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News: History

Today: UBC Meets the Challenge

Monday, February 1, 2016 - 7:50am Written by group7even

Initially, many of unions were taken by surprise by the non-union sector's developing economic clout. In the absence of a comprehensive counter-strategy, a number of locals and district councils adopted wage concessions in order to stay competitive with the non-union sector. Non-union employers effectively undercut that tactic by simply driving their own pay rates down further. At the same time, the ABC grew in political sophistication and became one of the linchpins of the "New Right" that propelled Ronald Reagan to the presidency in 1980.

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Prosperity, Complacency and Trouble

Friday, January 29, 2016 - 9:48am Written by group7even

Local unions took advantage of the favorable conditions to expand into new areas of collective bargaining. In 1950, for example, the New York District Council of Carpenters negotiated a 3% payroll tax to support a Carpenters Welfare Fund. The idea of health and welfare funds became so attractive that the national office's Health and Welfare Committee, appointed in 1954, urged all locals to set up programs as quickly as possible. Jointly trusteed pension funds soon followed, as well as other contract gains, such as safety measures, travel time, and coffee breaks.

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Decline and Recovery

Thursday, January 28, 2016 - 9:47am Written by group7even

The American Plan of the 1920s challenged the status of unions in the United States, but the Great Depression of the 1930s threatened the very existence of working people. The stock market crash in 1929 was a signal to the world that the economy was in crisis. In the months that followed unemployment rose at the astonishing rate of 4,000 workers a week.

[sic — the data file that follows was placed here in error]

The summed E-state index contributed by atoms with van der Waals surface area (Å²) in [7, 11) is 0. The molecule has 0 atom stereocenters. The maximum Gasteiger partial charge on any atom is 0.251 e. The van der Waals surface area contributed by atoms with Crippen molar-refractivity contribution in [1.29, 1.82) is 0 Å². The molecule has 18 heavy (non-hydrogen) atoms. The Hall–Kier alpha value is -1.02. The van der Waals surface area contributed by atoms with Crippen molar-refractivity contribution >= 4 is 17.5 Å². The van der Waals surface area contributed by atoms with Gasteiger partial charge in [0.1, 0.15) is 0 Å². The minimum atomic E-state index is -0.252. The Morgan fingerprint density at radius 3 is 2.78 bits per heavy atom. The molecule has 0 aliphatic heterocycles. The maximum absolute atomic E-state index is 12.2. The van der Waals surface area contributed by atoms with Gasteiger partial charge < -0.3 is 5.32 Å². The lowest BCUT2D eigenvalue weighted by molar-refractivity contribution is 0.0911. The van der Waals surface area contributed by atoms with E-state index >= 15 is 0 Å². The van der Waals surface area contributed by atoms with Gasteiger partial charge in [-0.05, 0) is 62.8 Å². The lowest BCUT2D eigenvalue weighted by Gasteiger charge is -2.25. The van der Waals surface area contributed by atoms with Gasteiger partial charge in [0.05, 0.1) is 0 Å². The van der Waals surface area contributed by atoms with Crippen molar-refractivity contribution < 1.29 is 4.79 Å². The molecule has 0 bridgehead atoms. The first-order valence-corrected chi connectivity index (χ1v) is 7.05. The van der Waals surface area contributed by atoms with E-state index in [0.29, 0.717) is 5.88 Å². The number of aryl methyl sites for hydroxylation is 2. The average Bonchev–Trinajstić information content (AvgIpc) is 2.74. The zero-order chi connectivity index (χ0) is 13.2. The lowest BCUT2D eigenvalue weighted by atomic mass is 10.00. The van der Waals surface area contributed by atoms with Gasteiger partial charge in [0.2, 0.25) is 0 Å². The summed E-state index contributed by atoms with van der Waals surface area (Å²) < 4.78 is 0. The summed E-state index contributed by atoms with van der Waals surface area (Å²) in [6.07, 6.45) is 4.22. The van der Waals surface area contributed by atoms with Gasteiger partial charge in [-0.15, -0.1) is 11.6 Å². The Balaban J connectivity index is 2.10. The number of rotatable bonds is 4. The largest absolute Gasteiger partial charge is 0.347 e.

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Beating the Open Shop, The Early 1900s: Part 2

Wednesday, January 27, 2016 - 9:42am Written by group7even

The basic mission of the union--protecting carpenters' rights on the job--remained the same. With the onset of World War I, the union faced a new challenge. Wartime needs for temporary military housing, shipbuilding, and ammunition factories pushed the federal government into a massive construction spending program. When President Woodrow Wilson allowed open shop contractors on federal construction sites, Hutcheson refused to participate in the government's oversight boards. "While we have every desire to assist the government in the crisis we are now passing through," he said, "we have no intention of waiving our rights to maintain for ourselves the conditions we have established."

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Beating the Open Shop, The Early 1900s: Part 1

Tuesday, January 26, 2016 - 9:40am Written by group7even

During the twenty-one years of McGuire's stewardship, the UBC succeeded in setting union standards for most carpenters on most construction sites in the U.S. The struggle to achieve these goals was long and difficult. Building contractors used all the tools that employers have typically adopted to drive away unionism—strikebreakers, blacklisting, yellow-dog contracts, and violence. Long after the UBC had established a firm foothold in the industry, contractor associations continued to attempt to undermine the union's power.

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Founding A National Union

Monday, January 25, 2016 - 9:30am Written by group7even

The Chicago convention was the brainchild of Peter J. McGuire, a 29-year-old carpenter who was to become one of the great labor leaders of the 19th century. A product of the tenements of New York City's lower East Side, McGuire decided to devote his life to the cause of labor at an early age.

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